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GOP-backed bill to hold colleges partly responsible for student loan debt advances

‘It is time to face the music,’ lawmaker says

A bill that seeks to overhaul higher education and force institutions to have financial skin in the game by making them partly responsible for student loan debt has advanced in the Republican-controlled House.

The College Cost Reduction Act was approved by the Committee on Education & the Workforce on Jan. 31 and now must be scheduled for a full vote in the U.S. House of Representatives.

“As a society, it is time to face the music. We are scamming young Americans. College prices are skyrocketing, and college value is stagnating,” said North Carolina Rep. Virginia Foxx, chair of the committee, in her opening remarks.

Foxx said her bill’s “three-pronged solution” includes that colleges would be “held responsible for debt held by graduates who didn’t get enough value from their degree to pay down student loans.”

In other words, universities would be held accountable for unpaid student loans, with the legislation being billed as a “risk-sharing proposal.”

Foxx also said it will increase transparency as well as direct federal aid to colleges and universities “with the best track record of increasing graduate earnings.”

The bill seeks to standardize offer letters for financial aid and set limits on student loans for certain degree programs. Repayment plans for student loans would either be income-driven or a standard 10-year plan, Insider Higher Ed reported.

“The 223-page College Cost Reduction Act passed on a party-line vote after a more than four-hour markup Wednesday that included more than 30 proposed amendments from Democrats on the committee—all of which were voted down by the majority Republicans,” IHE reported.

According to the Education and Workforce Committee fact sheet, the College Cost Reduction Act “promotes economic mobility” and “prevents colleges from endlessly raising tuition.”

The bill seeks to update the Higher Education Act, which was signed by President Lyndon B. Johnson in 1965. The act sought to improve financial assistance and resources in postsecondary and higher education.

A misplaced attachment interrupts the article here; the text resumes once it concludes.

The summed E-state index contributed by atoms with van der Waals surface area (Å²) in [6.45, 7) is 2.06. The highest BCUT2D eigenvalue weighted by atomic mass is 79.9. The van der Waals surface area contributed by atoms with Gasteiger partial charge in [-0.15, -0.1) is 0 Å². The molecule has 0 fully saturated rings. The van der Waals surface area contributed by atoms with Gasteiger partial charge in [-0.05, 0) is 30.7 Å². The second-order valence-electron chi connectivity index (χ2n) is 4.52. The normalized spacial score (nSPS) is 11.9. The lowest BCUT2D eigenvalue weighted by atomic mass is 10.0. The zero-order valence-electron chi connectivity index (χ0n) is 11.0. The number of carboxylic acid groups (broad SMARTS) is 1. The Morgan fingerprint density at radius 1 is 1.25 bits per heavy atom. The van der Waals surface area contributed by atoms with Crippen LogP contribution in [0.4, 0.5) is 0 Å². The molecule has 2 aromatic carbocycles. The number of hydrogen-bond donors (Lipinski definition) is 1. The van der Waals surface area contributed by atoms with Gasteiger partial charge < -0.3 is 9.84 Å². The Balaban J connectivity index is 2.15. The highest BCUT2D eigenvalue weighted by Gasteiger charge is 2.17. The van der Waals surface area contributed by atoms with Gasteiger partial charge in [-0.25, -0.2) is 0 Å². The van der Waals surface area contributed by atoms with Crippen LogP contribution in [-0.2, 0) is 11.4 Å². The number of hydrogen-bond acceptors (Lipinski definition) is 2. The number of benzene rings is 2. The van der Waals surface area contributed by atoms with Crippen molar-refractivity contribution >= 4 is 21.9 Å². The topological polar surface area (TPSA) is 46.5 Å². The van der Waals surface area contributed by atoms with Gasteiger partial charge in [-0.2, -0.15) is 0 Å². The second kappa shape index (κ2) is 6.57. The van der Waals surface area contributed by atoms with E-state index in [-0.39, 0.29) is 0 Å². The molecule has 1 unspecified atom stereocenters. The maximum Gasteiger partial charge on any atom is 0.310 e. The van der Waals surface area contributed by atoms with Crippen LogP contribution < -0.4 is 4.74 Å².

“The next step is a vote on the House Floor,” said Chairwoman Foxx’s Communication Director on the Education and Workforce Committee, Audra McGeorge, in an email response to The College Fix.

On the question of when the bill will go to a floor vote, McGeorge told The Fix the timing is uncertain, as “leadership decides what and when bills come up for a vote.”

Democrats have voiced concerns about the bill, arguing it’s a “recipe for disaster” and that it “would negatively impact first-generation and low-income students,” Inside Higher Ed reported.

But fiscal conservatives love it.

“The College Cost Reduction Act will likely save taxpayers $1.9 billion per year by redistributing federal resources between institutions,” stated scholar Preston Cooper in a piece for the Foundation for Research on Equal Opportunity.

Student debt currently exceeds $1.7 trillion, according to the Federal Reserve. In early 2006, total student debt was less than one-third of the amount it is now.

The bill may have trouble in a Democratic-majority Senate, as it “contains a number of conservative policy priorities – such as barring accrediting agencies from requiring institutions to adhere to diversity, equity, and inclusion standards,” according to Inside Higher Ed.

The College Fix reached out to the Vice President for Public Affairs and Strategic Communications at the American Council on Education, Jon Riskind, who forwarded the council’s official response.

The American Council on Education said the bill “is unlikely to be taken up in the Senate, reflecting broader political disagreements over the future of federal student aid and higher education reform.”

MORE: Calif. bill could pave way for free tuition for black students

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About the Author
College Fix contributor Anna Lofgren is a graduate student at the University of Rhode Island where she studies secondary education. Anna has been a guest columnist for The Providence Journal and hosts two FM radio shows through her university.